To assess which traits in the Conscientiousness domain were most sensitive to the interaction between race and order, a post-hoc analysis was conducted. Although the MANOVA performed on the six traits that made up the Conscientiousness variable failed to reach a conventional level of significance, F(12,1228) = 1.23, p = .16, significant univariate interactions were found on three traits: reliable, F(2,630) = 4.66, p = .010; important, F(2,630) = 5.55, p = .004; and serious F(2,630) = 2.95, p = .05. The form of the interaction for these separate traits was quite similar to that found for the Conscientiousness variable. Tukey follow-ups again showed that positively described African-American targets were rated as more reliable (M = 5.50), important (M = 5.49), and serious (M = 5.95), than positively described European-American targets, (respective Ms = 5.10, 5.04, 5.61), all ps < .05. European-American targets were in turn rated no differently than the no-race targets, all ps n.s.

None of the race by order interactions above were significantly qualified by the gender of the participants or the targets. The only other significant effect that involved race was largely uninterpretable. A main effect for race on the Extraversion domain, F(1,613) = 3.69, p = .03, indicated that African-American and European-American targets were rated higher in Extraversion than no-race targets.

Interactions Involving Gender

The gender of the targets was found to interact with the order of presentation revealing the amplification effect for female targets on only one personality domain: Extraversion, F(2,630) = 3.68, p = .026. This interaction was not significant for the domains of Agreeableness or Conscientiousness, respective Fs(2,630) = .55 and .93, or for the composite favorability index, F(2,630) = 1.63, p n.s.

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Simple-effects tests revealed a significant primacy effect in the ratings of both female targets, F(1,630) = 4.16; p = .04 and no-gender targets, F(1,630) = 13.67; p < .001, but no primacy effect in the ratings of male targets, F(1,630) = .065. These findings again give evidence for differential amplification across personality domains. Whereas ratings of Extraversion in female targets were found to be amplified, ratings on the other personality domains were not. Positively described women were rated as significantly more Extraverted than positively described men, although such amplification was absent on the domains of Agreeableness and Conscientiousness. The amplification of women's personality in the ratings of Extraversion was not found to differ depending on the gender of the participants, F(2,613) = 1.12, p n.s., which suggests that the effect resulted from beliefs about men and women that are shared by both sexes, rather than in- and outgroup dynamics. (See Table 2 Panel B.)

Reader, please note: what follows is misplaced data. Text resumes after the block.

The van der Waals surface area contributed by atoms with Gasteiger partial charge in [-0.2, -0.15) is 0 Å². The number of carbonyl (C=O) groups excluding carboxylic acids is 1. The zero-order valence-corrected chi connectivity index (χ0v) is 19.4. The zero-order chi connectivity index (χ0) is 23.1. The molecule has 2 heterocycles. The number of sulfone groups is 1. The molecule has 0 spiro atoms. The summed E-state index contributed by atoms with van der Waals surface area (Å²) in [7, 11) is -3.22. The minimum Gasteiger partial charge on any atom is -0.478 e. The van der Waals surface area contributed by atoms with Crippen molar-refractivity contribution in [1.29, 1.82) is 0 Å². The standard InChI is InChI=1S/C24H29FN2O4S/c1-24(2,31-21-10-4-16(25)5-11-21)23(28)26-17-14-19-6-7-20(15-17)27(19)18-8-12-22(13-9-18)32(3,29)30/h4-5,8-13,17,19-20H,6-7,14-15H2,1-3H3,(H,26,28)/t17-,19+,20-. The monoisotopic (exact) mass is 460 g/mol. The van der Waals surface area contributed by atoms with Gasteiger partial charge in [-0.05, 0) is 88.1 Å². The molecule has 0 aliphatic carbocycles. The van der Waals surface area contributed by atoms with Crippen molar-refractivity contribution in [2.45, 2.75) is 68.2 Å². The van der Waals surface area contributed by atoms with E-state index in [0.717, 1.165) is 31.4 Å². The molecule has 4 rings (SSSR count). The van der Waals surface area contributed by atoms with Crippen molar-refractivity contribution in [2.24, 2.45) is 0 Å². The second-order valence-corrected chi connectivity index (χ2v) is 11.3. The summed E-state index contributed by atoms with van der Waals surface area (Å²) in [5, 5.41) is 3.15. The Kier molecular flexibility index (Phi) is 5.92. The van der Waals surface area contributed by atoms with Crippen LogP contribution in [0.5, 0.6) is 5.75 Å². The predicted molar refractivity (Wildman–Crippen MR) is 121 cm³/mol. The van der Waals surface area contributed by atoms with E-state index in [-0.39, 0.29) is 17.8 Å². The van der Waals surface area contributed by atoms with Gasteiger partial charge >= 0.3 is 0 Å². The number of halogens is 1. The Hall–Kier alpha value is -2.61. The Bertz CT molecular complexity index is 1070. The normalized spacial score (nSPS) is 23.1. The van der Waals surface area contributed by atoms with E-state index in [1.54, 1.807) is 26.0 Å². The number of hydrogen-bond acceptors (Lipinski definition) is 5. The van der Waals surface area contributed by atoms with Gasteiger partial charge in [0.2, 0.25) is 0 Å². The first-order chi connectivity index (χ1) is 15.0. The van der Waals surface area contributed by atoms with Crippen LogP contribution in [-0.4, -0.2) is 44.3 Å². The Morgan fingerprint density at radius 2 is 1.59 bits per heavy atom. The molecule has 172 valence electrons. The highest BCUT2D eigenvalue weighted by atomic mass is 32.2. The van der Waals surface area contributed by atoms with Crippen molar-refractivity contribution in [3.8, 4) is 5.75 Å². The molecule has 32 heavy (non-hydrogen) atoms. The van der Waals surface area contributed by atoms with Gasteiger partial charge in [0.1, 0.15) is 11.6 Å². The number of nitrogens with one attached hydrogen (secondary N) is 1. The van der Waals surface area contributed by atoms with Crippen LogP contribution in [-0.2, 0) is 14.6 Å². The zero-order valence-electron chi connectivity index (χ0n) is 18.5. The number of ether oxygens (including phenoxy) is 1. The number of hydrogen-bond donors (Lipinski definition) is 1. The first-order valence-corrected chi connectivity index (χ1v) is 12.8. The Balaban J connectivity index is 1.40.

Once again, we were interested to see which traits in the Extraversion domain were primarily amplified in the ratings of female targets. The univariate interaction was found to be significant on one trait: popular, F(2,630) = 5.91, p = .003, and it approached significance for a second trait: sociable, F(2,630) = 2.63, p = .07. As was the case with the Extraversion variable, ratings of sociability and popularity in positive female targets (M = 4.11, 3.90) were significantly higher than similarly described male targets (M = 3.89, 3.53).

Table 2. Mean Personality Ratings of Targets by Group (Race or Gender) and Favorability.

 

 

Panel A:

Conscientiousness Means

 

Panel B:

Extraversion Means

Target Favorability

Target Favorability

Target

Race

Positive

Negative

Target

Gender

Positive

Negative

Black

34.04

31.76

Males

19.97

20.12

White

32.10

32.49

Females

20.92

19.72

No Race

32.04

31.17

No Gender

21.34

19.24

 

DISCUSSION

The primary focus of the present study was to examine whether evaluative amplification in the ratings of African-Americans and women was more pronounced on some personality domains than on others. The results suggest that this is the case. Ratings of Conscientiousness in African-American targets were amplified relative to European-American targets, whereas no amplification across race was observed for the domains of Extraversion and Agreeableness. Thus, positively portrayed African-Americans were seen to be particularly reliable, important, and serious, whereas negatively portrayed African-Americans tended to be seen as particularly low on these traits. By contrast, amplification across gender was observed on the domain of Extraversion, whereas no amplification across gender was observed on the domains of Conscientiousness and Agreeableness. Positively portrayed women were seen to be particularly sociable and popular relative to men, whereas negatively portrayed women tended to be seen as low on these traits.